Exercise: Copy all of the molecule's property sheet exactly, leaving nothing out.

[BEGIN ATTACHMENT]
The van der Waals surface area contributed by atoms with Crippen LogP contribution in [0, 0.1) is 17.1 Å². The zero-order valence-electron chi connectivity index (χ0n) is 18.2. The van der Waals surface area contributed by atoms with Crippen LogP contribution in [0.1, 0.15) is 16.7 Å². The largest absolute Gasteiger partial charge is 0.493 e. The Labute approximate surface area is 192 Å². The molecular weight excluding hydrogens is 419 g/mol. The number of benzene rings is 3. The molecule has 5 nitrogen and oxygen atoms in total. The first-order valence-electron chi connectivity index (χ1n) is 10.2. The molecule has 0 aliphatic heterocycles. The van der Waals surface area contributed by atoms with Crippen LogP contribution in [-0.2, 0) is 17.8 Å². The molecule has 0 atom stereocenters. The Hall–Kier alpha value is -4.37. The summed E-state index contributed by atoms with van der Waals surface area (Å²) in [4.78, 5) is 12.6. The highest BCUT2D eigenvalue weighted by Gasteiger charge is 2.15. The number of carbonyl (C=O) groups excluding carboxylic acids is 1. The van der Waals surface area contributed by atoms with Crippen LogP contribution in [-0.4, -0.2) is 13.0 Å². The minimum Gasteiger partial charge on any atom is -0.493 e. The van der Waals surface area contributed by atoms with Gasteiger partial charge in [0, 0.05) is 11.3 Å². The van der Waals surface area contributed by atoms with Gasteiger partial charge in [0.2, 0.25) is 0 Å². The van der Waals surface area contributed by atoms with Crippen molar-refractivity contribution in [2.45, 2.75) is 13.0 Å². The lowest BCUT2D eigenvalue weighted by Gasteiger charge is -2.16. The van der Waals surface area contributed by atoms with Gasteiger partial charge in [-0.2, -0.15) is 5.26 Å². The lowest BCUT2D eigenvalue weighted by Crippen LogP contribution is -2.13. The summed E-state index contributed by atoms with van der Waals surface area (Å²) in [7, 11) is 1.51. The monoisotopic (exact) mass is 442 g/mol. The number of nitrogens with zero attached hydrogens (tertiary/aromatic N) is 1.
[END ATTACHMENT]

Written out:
The van der Waals surface area contributed by atoms with Crippen LogP contribution in [0, 0.1) is 17.1 Å². The zero-order valence-electron chi connectivity index (χ0n) is 18.2. The van der Waals surface area contributed by atoms with Crippen LogP contribution in [0.1, 0.15) is 16.7 Å². The largest absolute Gasteiger partial charge is 0.493 e. The Labute approximate surface area is 192 Å². The molecular weight excluding hydrogens is 419 g/mol. The number of benzene rings is 3. The molecule has 5 nitrogen and oxygen atoms in total. The first-order valence-electron chi connectivity index (χ1n) is 10.2. The molecule has 0 aliphatic heterocycles. The van der Waals surface area contributed by atoms with Crippen LogP contribution in [-0.2, 0) is 17.8 Å². The molecule has 0 atom stereocenters. The Hall–Kier alpha value is -4.37. The summed E-state index contributed by atoms with van der Waals surface area (Å²) in [4.78, 5) is 12.6. The highest BCUT2D eigenvalue weighted by Gasteiger charge is 2.15. The number of carbonyl (C=O) groups excluding carboxylic acids is 1. The van der Waals surface area contributed by atoms with Crippen LogP contribution in [-0.4, -0.2) is 13.0 Å². The minimum Gasteiger partial charge on any atom is -0.493 e. The van der Waals surface area contributed by atoms with Gasteiger partial charge in [0, 0.05) is 11.3 Å². The van der Waals surface area contributed by atoms with Gasteiger partial charge in [0.2, 0.25) is 0 Å². The van der Waals surface area contributed by atoms with Crippen molar-refractivity contribution in [2.45, 2.75) is 13.0 Å². The lowest BCUT2D eigenvalue weighted by Gasteiger charge is -2.16. The van der Waals surface area contributed by atoms with Gasteiger partial charge in [-0.2, -0.15) is 5.26 Å². The lowest BCUT2D eigenvalue weighted by Crippen LogP contribution is -2.13. The summed E-state index contributed by atoms with van der Waals surface area (Å²) in [7, 11) is 1.51. The monoisotopic (exact) mass is 442 g/mol. The number of nitrogens with zero attached hydrogens (tertiary/aromatic N) is 1.